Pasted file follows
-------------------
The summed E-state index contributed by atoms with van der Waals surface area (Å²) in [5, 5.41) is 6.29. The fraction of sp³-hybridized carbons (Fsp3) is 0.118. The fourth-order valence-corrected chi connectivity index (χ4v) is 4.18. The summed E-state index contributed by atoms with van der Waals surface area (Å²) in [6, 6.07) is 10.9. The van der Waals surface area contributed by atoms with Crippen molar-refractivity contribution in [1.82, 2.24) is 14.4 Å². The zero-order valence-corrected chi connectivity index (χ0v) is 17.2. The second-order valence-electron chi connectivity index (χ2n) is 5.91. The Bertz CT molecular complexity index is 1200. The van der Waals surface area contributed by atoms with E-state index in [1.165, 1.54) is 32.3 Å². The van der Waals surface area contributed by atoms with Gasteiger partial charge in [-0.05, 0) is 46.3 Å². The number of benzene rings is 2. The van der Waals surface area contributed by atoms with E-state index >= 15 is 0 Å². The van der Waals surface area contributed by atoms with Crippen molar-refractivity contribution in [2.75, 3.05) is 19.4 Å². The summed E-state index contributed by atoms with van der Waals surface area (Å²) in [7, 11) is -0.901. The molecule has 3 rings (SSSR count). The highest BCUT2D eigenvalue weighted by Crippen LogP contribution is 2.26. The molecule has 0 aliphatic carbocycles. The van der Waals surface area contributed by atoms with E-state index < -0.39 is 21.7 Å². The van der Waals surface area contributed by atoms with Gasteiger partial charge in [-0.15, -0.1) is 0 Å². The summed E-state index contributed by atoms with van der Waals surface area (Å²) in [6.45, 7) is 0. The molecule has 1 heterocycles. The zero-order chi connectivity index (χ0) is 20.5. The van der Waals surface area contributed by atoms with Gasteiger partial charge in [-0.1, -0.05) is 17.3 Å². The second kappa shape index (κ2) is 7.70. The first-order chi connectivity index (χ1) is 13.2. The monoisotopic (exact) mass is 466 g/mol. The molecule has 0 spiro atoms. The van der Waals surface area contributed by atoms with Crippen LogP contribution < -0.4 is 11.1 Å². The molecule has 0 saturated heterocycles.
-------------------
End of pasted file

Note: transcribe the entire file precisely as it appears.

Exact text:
The summed E-state index contributed by atoms with van der Waals surface area (Å²) in [5, 5.41) is 6.29. The fraction of sp³-hybridized carbons (Fsp3) is 0.118. The fourth-order valence-corrected chi connectivity index (χ4v) is 4.18. The summed E-state index contributed by atoms with van der Waals surface area (Å²) in [6, 6.07) is 10.9. The van der Waals surface area contributed by atoms with Crippen molar-refractivity contribution in [1.82, 2.24) is 14.4 Å². The zero-order valence-corrected chi connectivity index (χ0v) is 17.2. The second-order valence-electron chi connectivity index (χ2n) is 5.91. The Bertz CT molecular complexity index is 1200. The van der Waals surface area contributed by atoms with E-state index in [1.165, 1.54) is 32.3 Å². The van der Waals surface area contributed by atoms with Gasteiger partial charge in [-0.05, 0) is 46.3 Å². The number of benzene rings is 2. The van der Waals surface area contributed by atoms with E-state index >= 15 is 0 Å². The van der Waals surface area contributed by atoms with Crippen molar-refractivity contribution in [2.75, 3.05) is 19.4 Å². The summed E-state index contributed by atoms with van der Waals surface area (Å²) in [7, 11) is -0.901. The molecule has 3 rings (SSSR count). The highest BCUT2D eigenvalue weighted by Crippen LogP contribution is 2.26. The molecule has 0 aliphatic carbocycles. The van der Waals surface area contributed by atoms with E-state index < -0.39 is 21.7 Å². The van der Waals surface area contributed by atoms with Gasteiger partial charge in [-0.15, -0.1) is 0 Å². The summed E-state index contributed by atoms with van der Waals surface area (Å²) in [6.45, 7) is 0. The molecule has 1 heterocycles. The zero-order chi connectivity index (χ0) is 20.5. The van der Waals surface area contributed by atoms with Gasteiger partial charge in [-0.1, -0.05) is 17.3 Å². The second kappa shape index (κ2) is 7.70. The first-order chi connectivity index (χ1) is 13.2. The monoisotopic (exact) mass is 466 g/mol. The molecule has 0 spiro atoms. The van der Waals surface area contributed by atoms with Crippen LogP contribution < -0.4 is 11.1 Å². The molecule has 0 saturated heterocycles.